‘Joel’: Film Review

Carls Sorin’s adoption drama ‘Joel’ is the latest in a long line of low-key, powerful and engaging items from the veteran Argentine director.

Since The King’s Movie won the best first film award at Venice more than 30 years ago, the films of Argentine Carlos Sorin have regularly made waves at Spanish-language fests across the globe without troubling international territories further. Unshowy, deceptively simple and always socially aware, Sorin’s oeuvre has consistently delivered high quality without regard to fashion, and the same can be said of Joel.

Simple in execution but complex in the issues it raises, this tale of adoption, integration and discrimination is straightforward, satisfying storytelling, rooted in the traditional values of a solid script and performances, and empathy. Sadly, it’s likely that Joel will only be seen in Spanish territories, but its wisdom, compassion and universality — it’s a tale that could take place anywhere, and probably does — suggest that it deserves wider exposure.

The Bottom Line

The child as outsider.

Piano teacher Cecilia (Victoria Almeida) and her forestry worker husband, Diego (Diego Gentile), have been living for a year in the small Patagonian village Tolhuin in Tierra del Fuego when Cecilia hears that their request for adoption has been granted. From the outset, Cecilia seems more enthusiastic about the new arrival, even after she hears that at 9, the child, Joel (Joel Noguera), is older than expected. “Our aim,” the adoption worker memorably reminds them, “is to find parents for the children, not children for the parents”.

Round-faced, shaggy-haired and for a long time unsmiling, monosyllabic and defiant in attitude, Joel was living with an uncle who’s now in prison, and spent the time since in an institution. Early scenes between the boy and his new parents are squirmingly awkward and anxious, and wonderfully summed up in one shot of the couple, back to camera, sitting in silence and wondering what they’ve taken on. When Joel finally delivers the merest half-smile, the relief is felt as much by the audience as the parents. “Shouldn’t I be happier?” Cecilia guiltily wonders.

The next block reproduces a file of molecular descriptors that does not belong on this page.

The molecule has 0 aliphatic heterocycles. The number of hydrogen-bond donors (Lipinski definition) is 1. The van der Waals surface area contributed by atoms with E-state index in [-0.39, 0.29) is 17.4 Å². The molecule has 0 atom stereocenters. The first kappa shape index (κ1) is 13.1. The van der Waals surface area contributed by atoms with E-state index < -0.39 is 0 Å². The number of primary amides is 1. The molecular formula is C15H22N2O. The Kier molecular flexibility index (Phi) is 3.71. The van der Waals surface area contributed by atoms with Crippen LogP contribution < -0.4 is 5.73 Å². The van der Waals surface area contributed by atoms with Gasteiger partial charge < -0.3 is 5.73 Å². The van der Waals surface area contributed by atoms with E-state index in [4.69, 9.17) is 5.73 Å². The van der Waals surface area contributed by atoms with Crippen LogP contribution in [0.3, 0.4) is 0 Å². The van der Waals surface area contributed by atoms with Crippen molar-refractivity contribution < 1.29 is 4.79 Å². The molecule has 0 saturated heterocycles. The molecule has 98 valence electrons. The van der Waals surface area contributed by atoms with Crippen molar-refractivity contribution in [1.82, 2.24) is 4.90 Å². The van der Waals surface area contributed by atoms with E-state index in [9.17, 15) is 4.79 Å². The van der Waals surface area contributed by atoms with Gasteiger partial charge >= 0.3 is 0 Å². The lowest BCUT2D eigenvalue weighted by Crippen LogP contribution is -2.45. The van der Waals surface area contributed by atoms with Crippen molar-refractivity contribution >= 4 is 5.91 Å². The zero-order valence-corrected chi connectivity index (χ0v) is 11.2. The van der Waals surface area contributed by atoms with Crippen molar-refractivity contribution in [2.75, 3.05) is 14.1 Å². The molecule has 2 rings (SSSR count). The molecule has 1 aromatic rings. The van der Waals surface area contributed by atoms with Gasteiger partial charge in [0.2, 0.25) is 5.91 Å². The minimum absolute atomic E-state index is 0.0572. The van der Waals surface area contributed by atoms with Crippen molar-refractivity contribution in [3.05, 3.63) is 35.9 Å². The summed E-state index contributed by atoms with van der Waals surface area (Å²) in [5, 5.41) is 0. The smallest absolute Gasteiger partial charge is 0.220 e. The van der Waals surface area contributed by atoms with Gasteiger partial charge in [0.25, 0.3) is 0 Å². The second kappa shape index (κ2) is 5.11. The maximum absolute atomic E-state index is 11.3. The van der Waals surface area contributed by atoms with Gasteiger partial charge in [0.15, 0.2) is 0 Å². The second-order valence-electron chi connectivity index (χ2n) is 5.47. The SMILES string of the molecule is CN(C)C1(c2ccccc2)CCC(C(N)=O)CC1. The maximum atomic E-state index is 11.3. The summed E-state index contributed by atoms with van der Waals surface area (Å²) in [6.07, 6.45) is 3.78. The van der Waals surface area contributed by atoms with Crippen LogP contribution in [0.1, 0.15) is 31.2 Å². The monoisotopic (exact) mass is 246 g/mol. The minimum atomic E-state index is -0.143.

The process of getting Joel into the local school is slow and painful, and once he’s in, he has problems adapting. First he steals a cellphone, and then the parents start discussing the bad influence he is having on their kids. “Our children are pure and live in a lovely town,” one mother complains. “Why should they have to put up with him?” From this point, the focus of the drama widens to include the hot-button issue of discrimination, as Cecilia is forced to choose between accepting Joel and his troubled, violent past or accepting the other parents’ prejudices against the outsider. It’s a moral dilemma that thousands of parents are forced to confront every day.

One of the script’s strengths is the swiftness and efficiency with which it paints a portrait of a small community early on. We get to meet ever-smiling Samuel (Juvenal Rodrigo Munoz Saez) and Virginia (Claudia Perez Hernandez), a religious couple with strong moral values who initially welcome Joel into their world but who go strangely quiet when the going gets tough for Cecilia; the school’s director, Ferreyra (Gustavo Daniele), who comes up with a face-saving but problematic solution to the issue; and Marta (Ana Katz, a fine director in her own right), another mother who alerts Cecilia to Joel’s issues at school. Through the years, Sorin has repeatedly displayed a strong sense of the dynamics at work in these isolated, conservative-minded pueblos.

Almeida is superb at the heart of the film, assailed from both inside and out by doubts that, only at the end, she is starting to learn how to handle. It’s a tougher journey she has embarked upon than she could ever have imagined, and Diego can only travel with her part of the way. Both performances are subtle and thoughtful, and their commitment to keeping it real wouldn’t look out of place in a film by the Dardenne brothers. With his default look of suspiciousness, Noguera, another nonpro whom Sorin took on after Noguera asked him for a bun in a cake shop, is superbly directed.

The cast mixes pros and nonpros fairly seamlessly; a parents’ meeting in which the participants are actually parents from a local school is shot through with some of the spontaneous electricity that we find scattered throughout the work of, say, Ken Loach. The piano-based score by Sorin’s son Carlos is appropriately melancholy.

Production companies: Guacamole Films, Mediabyte
Cast: Victoria Almeida, Diego Gentile, Joel Noguera, Gustavo Daniele, Emilce Festa, Juvenal Rodrigo Munoz Saez, Ana Katz
Director, screenwriter: Carlos Sorin
Producers: Juan Pablo Buscarini, Carlos Sorin, Julio Perez, Jose Ibanez
Director of photography: Ivan Gierasinchuck
Costume designer: Soledad Cancela
Editor: Mohamed Rajid
Composer: Nicolas Sorin
Sales: Guacamole Films

99 minutes